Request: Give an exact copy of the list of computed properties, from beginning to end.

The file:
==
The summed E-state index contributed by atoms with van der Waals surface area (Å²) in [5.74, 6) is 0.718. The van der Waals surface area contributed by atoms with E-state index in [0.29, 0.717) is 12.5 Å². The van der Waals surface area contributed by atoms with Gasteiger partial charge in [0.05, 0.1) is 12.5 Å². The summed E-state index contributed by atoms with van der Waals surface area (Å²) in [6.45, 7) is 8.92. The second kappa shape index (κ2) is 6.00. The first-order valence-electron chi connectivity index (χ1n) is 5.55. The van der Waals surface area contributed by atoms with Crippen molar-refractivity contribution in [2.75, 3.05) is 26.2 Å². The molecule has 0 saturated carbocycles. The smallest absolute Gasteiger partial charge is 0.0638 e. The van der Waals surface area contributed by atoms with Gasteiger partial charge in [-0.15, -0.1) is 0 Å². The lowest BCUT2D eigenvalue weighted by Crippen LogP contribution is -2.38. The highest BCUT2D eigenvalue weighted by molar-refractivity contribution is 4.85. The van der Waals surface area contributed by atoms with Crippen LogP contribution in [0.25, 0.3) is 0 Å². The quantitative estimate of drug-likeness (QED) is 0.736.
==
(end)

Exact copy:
The summed E-state index contributed by atoms with van der Waals surface area (Å²) in [5.74, 6) is 0.718. The van der Waals surface area contributed by atoms with E-state index in [0.29, 0.717) is 12.5 Å². The van der Waals surface area contributed by atoms with Gasteiger partial charge in [0.05, 0.1) is 12.5 Å². The summed E-state index contributed by atoms with van der Waals surface area (Å²) in [6.45, 7) is 8.92. The second kappa shape index (κ2) is 6.00. The first-order valence-electron chi connectivity index (χ1n) is 5.55. The van der Waals surface area contributed by atoms with Crippen molar-refractivity contribution in [2.75, 3.05) is 26.2 Å². The molecule has 0 saturated carbocycles. The smallest absolute Gasteiger partial charge is 0.0638 e. The van der Waals surface area contributed by atoms with Gasteiger partial charge in [-0.15, -0.1) is 0 Å². The lowest BCUT2D eigenvalue weighted by Crippen LogP contribution is -2.38. The highest BCUT2D eigenvalue weighted by molar-refractivity contribution is 4.85. The van der Waals surface area contributed by atoms with Crippen LogP contribution in [0.25, 0.3) is 0 Å². The quantitative estimate of drug-likeness (QED) is 0.736.